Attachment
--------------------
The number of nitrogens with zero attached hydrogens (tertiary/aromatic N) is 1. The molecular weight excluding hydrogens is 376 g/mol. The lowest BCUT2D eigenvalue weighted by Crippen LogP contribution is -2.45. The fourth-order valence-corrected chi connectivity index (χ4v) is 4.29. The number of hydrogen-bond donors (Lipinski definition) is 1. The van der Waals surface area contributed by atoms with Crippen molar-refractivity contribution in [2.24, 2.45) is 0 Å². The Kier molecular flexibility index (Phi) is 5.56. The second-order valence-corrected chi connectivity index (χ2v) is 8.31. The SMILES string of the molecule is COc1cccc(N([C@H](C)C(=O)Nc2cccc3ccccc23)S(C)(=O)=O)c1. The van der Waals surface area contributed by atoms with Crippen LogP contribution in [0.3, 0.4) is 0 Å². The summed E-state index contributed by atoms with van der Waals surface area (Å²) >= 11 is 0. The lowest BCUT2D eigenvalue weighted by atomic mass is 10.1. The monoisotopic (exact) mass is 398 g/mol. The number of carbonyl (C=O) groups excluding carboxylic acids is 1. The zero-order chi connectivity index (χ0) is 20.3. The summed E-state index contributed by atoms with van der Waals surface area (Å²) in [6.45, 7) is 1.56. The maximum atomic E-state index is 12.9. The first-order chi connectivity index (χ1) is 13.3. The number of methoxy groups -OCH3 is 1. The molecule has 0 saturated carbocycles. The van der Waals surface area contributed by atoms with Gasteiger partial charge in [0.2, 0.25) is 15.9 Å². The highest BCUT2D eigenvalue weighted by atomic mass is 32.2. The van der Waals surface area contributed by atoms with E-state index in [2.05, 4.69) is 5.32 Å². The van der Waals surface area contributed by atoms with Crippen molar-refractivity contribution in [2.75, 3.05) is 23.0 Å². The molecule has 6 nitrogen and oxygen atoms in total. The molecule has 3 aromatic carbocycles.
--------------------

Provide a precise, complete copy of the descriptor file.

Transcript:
The number of nitrogens with zero attached hydrogens (tertiary/aromatic N) is 1. The molecular weight excluding hydrogens is 376 g/mol. The lowest BCUT2D eigenvalue weighted by Crippen LogP contribution is -2.45. The fourth-order valence-corrected chi connectivity index (χ4v) is 4.29. The number of hydrogen-bond donors (Lipinski definition) is 1. The van der Waals surface area contributed by atoms with Crippen molar-refractivity contribution in [2.24, 2.45) is 0 Å². The Kier molecular flexibility index (Phi) is 5.56. The second-order valence-corrected chi connectivity index (χ2v) is 8.31. The SMILES string of the molecule is COc1cccc(N([C@H](C)C(=O)Nc2cccc3ccccc23)S(C)(=O)=O)c1. The van der Waals surface area contributed by atoms with Crippen LogP contribution in [0.3, 0.4) is 0 Å². The summed E-state index contributed by atoms with van der Waals surface area (Å²) >= 11 is 0. The lowest BCUT2D eigenvalue weighted by atomic mass is 10.1. The monoisotopic (exact) mass is 398 g/mol. The number of carbonyl (C=O) groups excluding carboxylic acids is 1. The zero-order chi connectivity index (χ0) is 20.3. The summed E-state index contributed by atoms with van der Waals surface area (Å²) in [6.45, 7) is 1.56. The maximum atomic E-state index is 12.9. The first-order chi connectivity index (χ1) is 13.3. The number of methoxy groups -OCH3 is 1. The molecule has 0 saturated carbocycles. The van der Waals surface area contributed by atoms with Gasteiger partial charge in [0.2, 0.25) is 15.9 Å². The highest BCUT2D eigenvalue weighted by atomic mass is 32.2. The van der Waals surface area contributed by atoms with E-state index in [2.05, 4.69) is 5.32 Å². The van der Waals surface area contributed by atoms with Crippen molar-refractivity contribution in [2.75, 3.05) is 23.0 Å². The molecule has 6 nitrogen and oxygen atoms in total. The molecule has 3 aromatic carbocycles.